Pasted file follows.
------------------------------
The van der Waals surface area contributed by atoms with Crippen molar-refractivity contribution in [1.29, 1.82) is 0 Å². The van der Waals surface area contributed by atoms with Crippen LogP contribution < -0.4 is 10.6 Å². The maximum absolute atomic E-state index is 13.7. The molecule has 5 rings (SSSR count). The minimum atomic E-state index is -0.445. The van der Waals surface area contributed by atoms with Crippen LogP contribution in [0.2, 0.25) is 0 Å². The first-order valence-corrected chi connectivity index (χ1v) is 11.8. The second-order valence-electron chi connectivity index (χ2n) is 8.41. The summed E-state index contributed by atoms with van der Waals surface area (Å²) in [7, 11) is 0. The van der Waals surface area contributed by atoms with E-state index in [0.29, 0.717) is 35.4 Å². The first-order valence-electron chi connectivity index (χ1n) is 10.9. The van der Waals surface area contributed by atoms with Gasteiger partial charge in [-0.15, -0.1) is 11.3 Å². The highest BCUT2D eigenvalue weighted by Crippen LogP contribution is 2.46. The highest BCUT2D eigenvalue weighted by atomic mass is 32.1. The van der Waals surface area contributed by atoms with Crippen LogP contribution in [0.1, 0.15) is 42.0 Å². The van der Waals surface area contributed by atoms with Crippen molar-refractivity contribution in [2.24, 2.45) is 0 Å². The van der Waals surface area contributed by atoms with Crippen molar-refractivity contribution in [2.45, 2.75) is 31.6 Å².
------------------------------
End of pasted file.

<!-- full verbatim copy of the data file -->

The van der Waals surface area contributed by atoms with Crippen molar-refractivity contribution in [1.29, 1.82) is 0 Å². The van der Waals surface area contributed by atoms with Crippen LogP contribution < -0.4 is 10.6 Å². The maximum absolute atomic E-state index is 13.7. The molecule has 5 rings (SSSR count). The minimum atomic E-state index is -0.445. The van der Waals surface area contributed by atoms with Crippen LogP contribution in [0.2, 0.25) is 0 Å². The first-order valence-corrected chi connectivity index (χ1v) is 11.8. The second-order valence-electron chi connectivity index (χ2n) is 8.41. The summed E-state index contributed by atoms with van der Waals surface area (Å²) in [7, 11) is 0. The van der Waals surface area contributed by atoms with E-state index in [0.29, 0.717) is 35.4 Å². The first-order valence-electron chi connectivity index (χ1n) is 10.9. The van der Waals surface area contributed by atoms with Gasteiger partial charge in [-0.15, -0.1) is 11.3 Å². The highest BCUT2D eigenvalue weighted by Crippen LogP contribution is 2.46. The highest BCUT2D eigenvalue weighted by atomic mass is 32.1. The van der Waals surface area contributed by atoms with Crippen LogP contribution in [0.1, 0.15) is 42.0 Å². The van der Waals surface area contributed by atoms with Crippen molar-refractivity contribution in [2.24, 2.45) is 0 Å². The van der Waals surface area contributed by atoms with Crippen molar-refractivity contribution in [2.45, 2.75) is 31.6 Å².